A humpback whale is seen just outside of Hartley Bay along the Great Bear Rainforest, B.C. Tuesday, Sept, 17, 2013. The head veterinarian at the Ocean Wise Marine Mammal Centre and the Vancouver Aquarium says if animals are unable to forage with gear restricting either the mouth or impairing ability to dive and swim, then they will starve to death. THE CANADIAN PRESS/Jonathan Hayward

A humpback whale is seen just outside of Hartley Bay along the Great Bear Rainforest, B.C. Tuesday, Sept, 17, 2013. The head veterinarian at the Ocean Wise Marine Mammal Centre and the Vancouver Aquarium says if animals are unable to forage with gear restricting either the mouth or impairing ability to dive and swim, then they will starve to death. THE CANADIAN PRESS/Jonathan Hayward

B.C. rescuers, experts concerned about condition of three entangled humpbacks

Humpbacks are classified as special concern under the Species at Risk Act

Marine mammal rescue groups and federal fisheries officials are not sure how much fishing gear three entangled humpback whales seen in the waters off the coast of British Columbia are still carrying, leaving experts worried.

Three humpback whales were found entangled in fishing gear in the last week of July and while rescue groups along with federal officials have managed to get some gear off of one of the animals, they are not sure how the other two are faring, said Paul Cottrell, the Pacific marine mammals co-ordinator for the Department of Fisheries and Oceans.

“We’re not fearing the worst, we’re hoping for the best, I guess. We’re just hoping that the animals get re-sighted and that we can find them. That’s what we’re hoping for.”

The rescuers were out on the eastern side of Vancouver Island last week where one of the whales named Checkmate has been seen hanging around, Cottrell said.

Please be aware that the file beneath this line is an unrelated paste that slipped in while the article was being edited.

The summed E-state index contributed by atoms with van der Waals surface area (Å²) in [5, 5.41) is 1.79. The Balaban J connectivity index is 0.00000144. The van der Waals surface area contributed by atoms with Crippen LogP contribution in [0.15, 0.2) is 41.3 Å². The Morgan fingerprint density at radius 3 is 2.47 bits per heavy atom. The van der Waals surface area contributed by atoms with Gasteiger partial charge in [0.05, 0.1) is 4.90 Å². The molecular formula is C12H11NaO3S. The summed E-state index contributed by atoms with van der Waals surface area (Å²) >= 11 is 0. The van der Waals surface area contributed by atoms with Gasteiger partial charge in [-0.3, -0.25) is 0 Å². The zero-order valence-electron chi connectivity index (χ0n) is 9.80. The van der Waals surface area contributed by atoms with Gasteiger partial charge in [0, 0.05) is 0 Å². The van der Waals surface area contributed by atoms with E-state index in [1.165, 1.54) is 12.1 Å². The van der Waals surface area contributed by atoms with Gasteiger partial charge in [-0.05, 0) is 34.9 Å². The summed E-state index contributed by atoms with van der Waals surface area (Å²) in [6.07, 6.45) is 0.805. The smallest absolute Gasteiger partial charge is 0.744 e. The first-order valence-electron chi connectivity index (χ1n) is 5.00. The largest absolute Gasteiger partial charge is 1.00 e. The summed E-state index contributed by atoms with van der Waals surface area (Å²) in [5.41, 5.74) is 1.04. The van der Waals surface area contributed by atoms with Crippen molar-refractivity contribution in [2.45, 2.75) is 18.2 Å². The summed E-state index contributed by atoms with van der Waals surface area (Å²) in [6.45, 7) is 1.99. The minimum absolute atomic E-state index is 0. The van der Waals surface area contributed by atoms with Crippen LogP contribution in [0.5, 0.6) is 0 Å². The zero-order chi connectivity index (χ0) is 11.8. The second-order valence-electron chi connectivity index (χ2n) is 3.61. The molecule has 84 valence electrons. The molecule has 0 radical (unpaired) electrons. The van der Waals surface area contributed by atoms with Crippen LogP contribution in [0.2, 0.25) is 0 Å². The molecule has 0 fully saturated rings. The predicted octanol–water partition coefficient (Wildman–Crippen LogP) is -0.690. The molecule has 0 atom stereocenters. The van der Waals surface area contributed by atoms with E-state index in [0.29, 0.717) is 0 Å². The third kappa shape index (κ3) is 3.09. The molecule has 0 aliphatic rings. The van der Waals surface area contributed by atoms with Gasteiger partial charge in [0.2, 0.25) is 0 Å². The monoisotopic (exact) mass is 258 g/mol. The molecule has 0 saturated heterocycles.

The whale has a trap and line running through its mouth and is trailing other gear. Rescuers also realized that someone had cut off the buoy making it difficult to spot the animal.

“Unfortunately (the gear) is quite close to the body,” he said, explaining that it makes it difficult to see.

They are hoping to use drones to confirm how much fishing gear it is carrying when they spot the humpback, he said.

For now, the animal has been “acting like a normal humpback” and been seen swimming and feeding, which Cottrell said is a good sign.

However, Joe Gaydos said when the gear goes through the mouth and baleen, which is the whale’s filtering teeth, then it is less likely to shed it off without help.

“The fact that the gear goes through the mouth doesn’t give me a lot of hope the gear will just come off on its own,” said the science director for the SeaDoc Society from the University of California, Davis.

“Those poor entangled whales. I’m not optimistic this will turn out well. Honestly, it makes me sad to think about.”

Humpbacks are classified as special concern under the Species at Risk Act. They number about 18,000 according to the Fisheries and Oceans Canada website.

Cottrell said rescuers haven’t spotted a whale that has a net over its head for about three weeks.

READ MORE: Crews work to free three humpback whales entangled near Vancouver Island

That animal, which has not yet been named, was last seen in the Central Coast, which Cottrell said is a large body of water with few boaters. He said that makes it even harder to know the condition of the animal.

Once the animal is seen and photographed, experts can assess how much gear is left and what the state of entanglement is, he said.

The key to helping these animals get free is locating them, Cottrell said.

If rescuers are called as soon as the animal is seen they can get there quickly and assess the situation, he said.